In these confusing and uncertain times due to forced homeschooling, authors from the Pansophia Project propose that we pause and reflect on this new reality before deciding on the best way to move forward to preserve key educational gains. Eleven theses on pedagogy are presented here to provide food for thought as we navigate the current COVID-19 pandemic.
1. Digital culture can breed a false sense of security
If COVID-19 had been unleashed just 20 years ago, even the most fortunate of us would have had to rely on radios, cable TV, dial-up internet access and flip cell phones. No digital platforms, social networks, video calls and no streaming services were yet available.
What would have happened to schooling? We would have had to accept that months of education would be lost, while we planned for the return of children to their classrooms.
Today’s digital culture could lull us into thinking that we are going to lose less or lose nothing at all. After all, we have mobilized technology to keep schooling going, right? But in fact, maybe we need to pause and reflect as we design a counter-isolation pedagogy for today and for similar shocks in the future.
2. Pedagogy is the opposite of isolation
Modern pedagogy aims to educate as many children and young people in the best possible way: in school. Pedagogy is, therefore, the opposite of isolation. Its tools rely on an encounter between teacher and student in a school – a non-transferable and unique encounter that is structured around knowledge.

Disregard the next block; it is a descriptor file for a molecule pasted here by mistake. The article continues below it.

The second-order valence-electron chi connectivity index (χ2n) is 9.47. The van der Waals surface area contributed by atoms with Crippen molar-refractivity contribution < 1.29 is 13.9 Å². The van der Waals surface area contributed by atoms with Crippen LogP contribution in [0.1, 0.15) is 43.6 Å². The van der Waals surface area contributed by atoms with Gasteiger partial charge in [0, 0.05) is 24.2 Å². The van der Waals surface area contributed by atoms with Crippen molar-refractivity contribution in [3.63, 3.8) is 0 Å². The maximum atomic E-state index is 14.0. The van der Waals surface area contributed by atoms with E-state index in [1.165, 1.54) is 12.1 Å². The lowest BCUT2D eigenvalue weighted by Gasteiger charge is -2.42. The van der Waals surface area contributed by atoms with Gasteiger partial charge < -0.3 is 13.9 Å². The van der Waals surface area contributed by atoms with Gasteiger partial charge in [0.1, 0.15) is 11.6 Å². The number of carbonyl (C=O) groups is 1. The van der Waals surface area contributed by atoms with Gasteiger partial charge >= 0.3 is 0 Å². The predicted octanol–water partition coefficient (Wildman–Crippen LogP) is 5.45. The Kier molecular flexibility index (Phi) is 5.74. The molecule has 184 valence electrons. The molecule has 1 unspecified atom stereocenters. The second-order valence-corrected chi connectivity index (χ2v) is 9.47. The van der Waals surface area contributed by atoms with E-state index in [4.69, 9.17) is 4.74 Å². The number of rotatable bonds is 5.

3. A house is not a school
Houses are nothing like schools. A school is a complex organization led by specialized teachers who earn their wages from their work. Schools are spaces where students must go to learn a body of knowledge common to them all. They are state-regulated and, mostly, state-funded. Schools are part of the public sphere, and an integral part of what unites us as a community.
Schools may even provide the care, control and affection that may be missing at home. Even so, nobody is paid to be part of a household, and households themselves are only ‘regulated’ in extreme circumstances, such as during quarantine.
4. Confinement isn’t ‘normal’
Learning at home does not mirror learning in a classroom. Faced with a lockdown, our initial response was focused on performance and efficiency. Initial bewilderment became hyperactivity and then exhaustion as we tried to impose a sense of ‘normalcy’ on a situation that was anything but.
No one was prepared for such an abrupt change: most schools lacked the technological capacity and few parents were prepared to teach their children fulltime, in a formal manner and by themselves. The image of a home equipped with the materials and resources of a school has been accurate for only a tiny fraction of the world’s households – if that.
5. Lockdown deepens inequalities that schools have not been able to resolve
Schools provide the greatest potential for equity in human history: populations that were excluded from knowledge for millennia now have access to learning. Yet schools have failed to reach everyone and the access to knowledge they provide is not immune to broader processes of segregation and inequality.
While some resources for distance learning are available for free, socioeconomic conditions reinforce existing disparities – for many, even free resources are unattainable. And of course, the economic impact of lockdown harms children and teenagers from the most vulnerable groups, whose health and food deficits have increased, reducing their chances of continuing their education.